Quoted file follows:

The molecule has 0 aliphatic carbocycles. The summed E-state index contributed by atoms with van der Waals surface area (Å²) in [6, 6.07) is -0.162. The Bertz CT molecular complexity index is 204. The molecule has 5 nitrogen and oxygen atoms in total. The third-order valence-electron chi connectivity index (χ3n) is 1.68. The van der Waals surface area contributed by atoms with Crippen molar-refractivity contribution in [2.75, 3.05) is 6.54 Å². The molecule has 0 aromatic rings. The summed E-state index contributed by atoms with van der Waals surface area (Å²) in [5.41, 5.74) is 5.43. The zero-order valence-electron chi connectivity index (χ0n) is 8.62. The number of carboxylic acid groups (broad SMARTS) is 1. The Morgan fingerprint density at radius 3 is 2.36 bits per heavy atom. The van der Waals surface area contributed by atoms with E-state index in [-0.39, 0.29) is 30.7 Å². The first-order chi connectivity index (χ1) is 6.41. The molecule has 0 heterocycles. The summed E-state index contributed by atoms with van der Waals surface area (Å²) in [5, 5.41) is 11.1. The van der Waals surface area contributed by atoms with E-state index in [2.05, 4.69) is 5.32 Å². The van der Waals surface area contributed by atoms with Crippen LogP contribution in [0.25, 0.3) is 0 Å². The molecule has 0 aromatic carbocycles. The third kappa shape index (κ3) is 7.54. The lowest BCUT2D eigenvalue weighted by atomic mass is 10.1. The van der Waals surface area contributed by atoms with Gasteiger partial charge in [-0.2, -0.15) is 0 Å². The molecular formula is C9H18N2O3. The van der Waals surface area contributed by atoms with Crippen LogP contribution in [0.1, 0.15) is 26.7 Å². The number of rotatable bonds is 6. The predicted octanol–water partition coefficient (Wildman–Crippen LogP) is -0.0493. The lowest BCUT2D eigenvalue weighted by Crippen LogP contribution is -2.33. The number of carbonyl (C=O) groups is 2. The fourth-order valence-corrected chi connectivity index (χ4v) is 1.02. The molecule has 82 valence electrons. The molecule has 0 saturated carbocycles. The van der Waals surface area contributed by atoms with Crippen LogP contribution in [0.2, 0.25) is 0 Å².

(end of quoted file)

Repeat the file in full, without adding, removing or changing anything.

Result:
The molecule has 0 aliphatic carbocycles. The summed E-state index contributed by atoms with van der Waals surface area (Å²) in [6, 6.07) is -0.162. The Bertz CT molecular complexity index is 204. The molecule has 5 nitrogen and oxygen atoms in total. The third-order valence-electron chi connectivity index (χ3n) is 1.68. The van der Waals surface area contributed by atoms with Crippen molar-refractivity contribution in [2.75, 3.05) is 6.54 Å². The molecule has 0 aromatic rings. The summed E-state index contributed by atoms with van der Waals surface area (Å²) in [5.41, 5.74) is 5.43. The zero-order valence-electron chi connectivity index (χ0n) is 8.62. The number of carboxylic acid groups (broad SMARTS) is 1. The Morgan fingerprint density at radius 3 is 2.36 bits per heavy atom. The van der Waals surface area contributed by atoms with E-state index in [-0.39, 0.29) is 30.7 Å². The first-order chi connectivity index (χ1) is 6.41. The molecule has 0 heterocycles. The summed E-state index contributed by atoms with van der Waals surface area (Å²) in [5, 5.41) is 11.1. The van der Waals surface area contributed by atoms with E-state index in [2.05, 4.69) is 5.32 Å². The van der Waals surface area contributed by atoms with Crippen LogP contribution in [0.25, 0.3) is 0 Å². The molecule has 0 aromatic carbocycles. The third kappa shape index (κ3) is 7.54. The lowest BCUT2D eigenvalue weighted by atomic mass is 10.1. The van der Waals surface area contributed by atoms with Gasteiger partial charge in [-0.2, -0.15) is 0 Å². The molecular formula is C9H18N2O3. The van der Waals surface area contributed by atoms with Crippen LogP contribution in [0.1, 0.15) is 26.7 Å². The number of rotatable bonds is 6. The predicted octanol–water partition coefficient (Wildman–Crippen LogP) is -0.0493. The lowest BCUT2D eigenvalue weighted by Crippen LogP contribution is -2.33. The number of carbonyl (C=O) groups is 2. The fourth-order valence-corrected chi connectivity index (χ4v) is 1.02. The molecule has 82 valence electrons. The molecule has 0 saturated carbocycles. The van der Waals surface area contributed by atoms with Crippen LogP contribution in [0.2, 0.25) is 0 Å².